Creating a more equitable world starts with uplifting those who lack basic human rights and privileges. It takes social awareness and is almost always connected to the size of the wealth gap, which is constantly growing.
The wealth gap is nothing new, nor is the first step in its solution: giving to the needy. Zakat, Islam’s third pillar, is a key to creating a more equitable society and, eventually, world.
Zakat is an obligation on all Muslims whose wealth passes a threshold (called nisab in Arabic) that indicates they have enough — or more than enough — to spare. It is typically due at a rate of 2.5%, although it varies depending on the type of wealth. Zakat in Islam is different from some charity-giving methods and requirements in other religions. For example, the practice of tithing in Christian denominations has followers give one-tenth of their annual income to the church.
This alone is enough to differentiate the rate at which Muslims are guided to give in charity. Zakat in Islam is also different in that it does not need to be paid to a specific mosque or leader. Instead, it is meant to go directly to those who are eligible to receive it. Humanitarian organizations like Zakat Foundation of America make it easy to calculate and pay zakat.
There are eight groups of people indicated in the Quran who are eligible to receive zakat:
“Indeed, [prescribed] charitable offerings are only [to be given] to the poor and the indigent, and to those who work on [administering] it, and to those whose hearts are to be reconciled, and to [free] those in bondage, and to the debt-ridden, and for the cause of God, and to the wayfarer. [This is] an obligation from God. And God is all-knowing, all-wise” (Quran 9:60).
Broken down, that includes:
The indigent (needy)
Those who administer Zakat payments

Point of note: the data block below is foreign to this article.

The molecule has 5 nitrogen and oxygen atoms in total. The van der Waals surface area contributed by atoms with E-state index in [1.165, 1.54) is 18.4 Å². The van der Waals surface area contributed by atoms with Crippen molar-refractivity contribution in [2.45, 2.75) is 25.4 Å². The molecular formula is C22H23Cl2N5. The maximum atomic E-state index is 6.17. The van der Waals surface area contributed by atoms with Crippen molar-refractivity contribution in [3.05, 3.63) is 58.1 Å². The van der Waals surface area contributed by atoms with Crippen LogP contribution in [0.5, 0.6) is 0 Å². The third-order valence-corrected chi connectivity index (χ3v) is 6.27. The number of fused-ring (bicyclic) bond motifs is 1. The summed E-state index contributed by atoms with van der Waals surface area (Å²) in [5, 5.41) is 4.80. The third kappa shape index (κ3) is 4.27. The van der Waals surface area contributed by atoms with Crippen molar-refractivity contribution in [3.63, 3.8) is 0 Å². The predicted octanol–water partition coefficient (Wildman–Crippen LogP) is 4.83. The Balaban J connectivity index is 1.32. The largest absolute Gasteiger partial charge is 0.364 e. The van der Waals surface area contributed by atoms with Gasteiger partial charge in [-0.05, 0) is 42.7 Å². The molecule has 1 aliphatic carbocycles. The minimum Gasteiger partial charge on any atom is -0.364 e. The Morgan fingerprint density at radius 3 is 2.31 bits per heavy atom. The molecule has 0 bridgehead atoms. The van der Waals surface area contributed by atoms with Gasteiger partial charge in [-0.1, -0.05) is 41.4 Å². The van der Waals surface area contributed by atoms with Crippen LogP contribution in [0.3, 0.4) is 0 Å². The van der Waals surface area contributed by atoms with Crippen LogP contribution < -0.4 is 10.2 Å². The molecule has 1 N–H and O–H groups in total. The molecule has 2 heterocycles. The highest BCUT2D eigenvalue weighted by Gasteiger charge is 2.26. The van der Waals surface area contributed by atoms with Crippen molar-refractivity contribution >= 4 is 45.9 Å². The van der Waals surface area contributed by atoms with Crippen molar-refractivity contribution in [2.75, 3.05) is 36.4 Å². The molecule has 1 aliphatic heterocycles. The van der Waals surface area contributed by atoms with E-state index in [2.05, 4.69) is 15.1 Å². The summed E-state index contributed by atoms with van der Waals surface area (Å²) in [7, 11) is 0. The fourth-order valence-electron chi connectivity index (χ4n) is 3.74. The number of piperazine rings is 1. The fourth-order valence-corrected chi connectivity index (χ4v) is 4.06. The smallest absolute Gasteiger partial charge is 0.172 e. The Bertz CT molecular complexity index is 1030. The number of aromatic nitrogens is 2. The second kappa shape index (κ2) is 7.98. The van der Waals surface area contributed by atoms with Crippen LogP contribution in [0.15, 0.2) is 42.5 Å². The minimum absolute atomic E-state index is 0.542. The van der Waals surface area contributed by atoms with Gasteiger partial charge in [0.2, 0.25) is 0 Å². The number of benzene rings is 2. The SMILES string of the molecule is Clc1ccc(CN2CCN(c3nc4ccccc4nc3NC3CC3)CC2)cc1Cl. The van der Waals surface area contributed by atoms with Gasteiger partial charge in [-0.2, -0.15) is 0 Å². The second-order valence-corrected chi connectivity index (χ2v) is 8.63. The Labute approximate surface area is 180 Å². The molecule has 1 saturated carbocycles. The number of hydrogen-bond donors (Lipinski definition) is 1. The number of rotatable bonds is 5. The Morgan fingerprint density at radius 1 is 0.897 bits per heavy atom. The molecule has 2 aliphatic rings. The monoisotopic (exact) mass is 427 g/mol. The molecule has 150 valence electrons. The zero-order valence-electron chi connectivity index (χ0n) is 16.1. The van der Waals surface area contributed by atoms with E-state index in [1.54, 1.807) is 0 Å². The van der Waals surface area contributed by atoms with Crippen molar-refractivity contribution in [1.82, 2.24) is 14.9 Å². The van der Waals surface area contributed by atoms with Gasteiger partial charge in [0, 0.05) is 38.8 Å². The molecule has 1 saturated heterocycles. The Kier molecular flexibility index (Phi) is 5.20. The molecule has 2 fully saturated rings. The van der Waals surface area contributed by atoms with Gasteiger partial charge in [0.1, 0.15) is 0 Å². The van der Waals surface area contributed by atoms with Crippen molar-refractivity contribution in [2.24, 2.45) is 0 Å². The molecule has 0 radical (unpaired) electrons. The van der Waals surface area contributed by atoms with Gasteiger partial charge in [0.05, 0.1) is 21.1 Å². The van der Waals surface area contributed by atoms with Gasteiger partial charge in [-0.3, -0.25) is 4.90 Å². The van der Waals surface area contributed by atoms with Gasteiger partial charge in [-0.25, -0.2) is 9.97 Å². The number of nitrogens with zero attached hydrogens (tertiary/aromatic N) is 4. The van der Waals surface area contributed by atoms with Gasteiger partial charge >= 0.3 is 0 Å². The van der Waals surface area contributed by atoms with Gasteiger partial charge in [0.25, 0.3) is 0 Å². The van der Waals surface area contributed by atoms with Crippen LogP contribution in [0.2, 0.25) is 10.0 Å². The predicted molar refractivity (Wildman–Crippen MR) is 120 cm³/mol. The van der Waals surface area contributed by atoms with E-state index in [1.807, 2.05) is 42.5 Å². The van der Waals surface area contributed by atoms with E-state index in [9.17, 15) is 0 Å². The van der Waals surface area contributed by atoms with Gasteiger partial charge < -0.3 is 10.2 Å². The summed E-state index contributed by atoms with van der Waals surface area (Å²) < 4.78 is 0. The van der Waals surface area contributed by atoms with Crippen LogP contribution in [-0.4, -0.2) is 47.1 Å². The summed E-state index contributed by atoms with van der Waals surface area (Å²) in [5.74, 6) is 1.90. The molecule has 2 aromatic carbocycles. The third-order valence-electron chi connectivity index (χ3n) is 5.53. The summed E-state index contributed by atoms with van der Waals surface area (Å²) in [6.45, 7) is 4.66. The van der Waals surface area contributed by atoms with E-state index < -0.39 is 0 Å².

Those whose hearts are to be reconciled
To free those in bondage
For the cause of God
“Those who spend their wealth in charity day and night, secretly and openly — their reward is with their Lord, and there will be no fear for them, nor will they grieve” (Quran 2:274).
The Quran specifically indicates that God gives the true rewards for charitable giving. And a famous hadith also connects to this concept:
Abu Huraira reported: The Messenger of God, on him be peace, said, “Charity does not decrease wealth, no one forgives another but that Allah increases his honor, and no one humbles himself for the sake of Allah but that Allah raises his status.”
From the Quran and Hadith, we learn that Zakat’s role in Islam is to:
Remind man that all wealth is from God
Remind man that wealth is to be redistributed, not hoarded
Build a habit of giving charity, annually and throughout the year
Protect and uplift the poverty-stricken
It is through the charity that people’s hearts soften and detach from the instinct to hoard wealth. Giving zakat and sadaqah are good deeds that help both in this life and in the next. Zakat in Islam is key to countering income inequality, but it is not enough on its own. Muslims are also to give sadaqah, or voluntary charity.
Zakat is to be given at certain times in the Islamic year, and at specific rates depending on the type of wealth. Sadaqah, though, can be given whenever and in any amount. Sadaqah is not even limited to financial giving. It can be paying someone a compliment, or even just smiling at someone to make them feel more comfortable or welcome.
Although only certain categories of people are eligible for zakat, anyone is eligible to receive sadaqah.
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In 2020, 81¢ from each dollar donated went directly toward programs serving those in need. 12¢ went to administrative costs & 7¢ went to fundraising costs.